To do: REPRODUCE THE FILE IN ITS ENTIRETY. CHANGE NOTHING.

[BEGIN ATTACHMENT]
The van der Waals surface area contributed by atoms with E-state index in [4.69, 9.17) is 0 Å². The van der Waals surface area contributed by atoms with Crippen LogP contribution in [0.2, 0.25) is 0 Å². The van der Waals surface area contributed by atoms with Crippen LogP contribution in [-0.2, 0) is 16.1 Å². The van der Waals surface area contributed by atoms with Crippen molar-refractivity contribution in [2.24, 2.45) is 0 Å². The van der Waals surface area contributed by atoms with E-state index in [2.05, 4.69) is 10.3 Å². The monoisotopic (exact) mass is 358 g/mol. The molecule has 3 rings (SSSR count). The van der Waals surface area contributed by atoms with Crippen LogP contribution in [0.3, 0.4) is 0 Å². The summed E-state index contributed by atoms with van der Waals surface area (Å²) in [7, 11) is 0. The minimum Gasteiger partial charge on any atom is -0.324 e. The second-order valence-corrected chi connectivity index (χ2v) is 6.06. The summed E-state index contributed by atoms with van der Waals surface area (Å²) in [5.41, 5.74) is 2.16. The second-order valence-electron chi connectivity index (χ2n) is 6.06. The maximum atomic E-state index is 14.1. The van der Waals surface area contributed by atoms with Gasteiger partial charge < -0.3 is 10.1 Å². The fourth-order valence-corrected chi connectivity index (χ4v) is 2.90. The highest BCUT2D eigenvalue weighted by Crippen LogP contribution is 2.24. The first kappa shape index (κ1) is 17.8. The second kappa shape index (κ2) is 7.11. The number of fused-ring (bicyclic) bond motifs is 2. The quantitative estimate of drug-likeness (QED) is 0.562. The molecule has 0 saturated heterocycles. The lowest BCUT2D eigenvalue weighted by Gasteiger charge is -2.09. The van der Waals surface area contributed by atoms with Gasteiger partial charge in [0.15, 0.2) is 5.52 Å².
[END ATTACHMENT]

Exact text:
The van der Waals surface area contributed by atoms with E-state index in [4.69, 9.17) is 0 Å². The van der Waals surface area contributed by atoms with Crippen LogP contribution in [0.2, 0.25) is 0 Å². The van der Waals surface area contributed by atoms with Crippen LogP contribution in [-0.2, 0) is 16.1 Å². The van der Waals surface area contributed by atoms with Crippen molar-refractivity contribution in [2.24, 2.45) is 0 Å². The van der Waals surface area contributed by atoms with E-state index in [2.05, 4.69) is 10.3 Å². The monoisotopic (exact) mass is 358 g/mol. The molecule has 3 rings (SSSR count). The van der Waals surface area contributed by atoms with Crippen LogP contribution in [0.3, 0.4) is 0 Å². The summed E-state index contributed by atoms with van der Waals surface area (Å²) in [7, 11) is 0. The minimum Gasteiger partial charge on any atom is -0.324 e. The second-order valence-corrected chi connectivity index (χ2v) is 6.06. The summed E-state index contributed by atoms with van der Waals surface area (Å²) in [5.41, 5.74) is 2.16. The second-order valence-electron chi connectivity index (χ2n) is 6.06. The maximum atomic E-state index is 14.1. The van der Waals surface area contributed by atoms with Gasteiger partial charge < -0.3 is 10.1 Å². The fourth-order valence-corrected chi connectivity index (χ4v) is 2.90. The highest BCUT2D eigenvalue weighted by Crippen LogP contribution is 2.24. The first kappa shape index (κ1) is 17.8. The second kappa shape index (κ2) is 7.11. The number of fused-ring (bicyclic) bond motifs is 2. The quantitative estimate of drug-likeness (QED) is 0.562. The molecule has 0 saturated heterocycles. The lowest BCUT2D eigenvalue weighted by Gasteiger charge is -2.09. The van der Waals surface area contributed by atoms with Gasteiger partial charge in [0.15, 0.2) is 5.52 Å².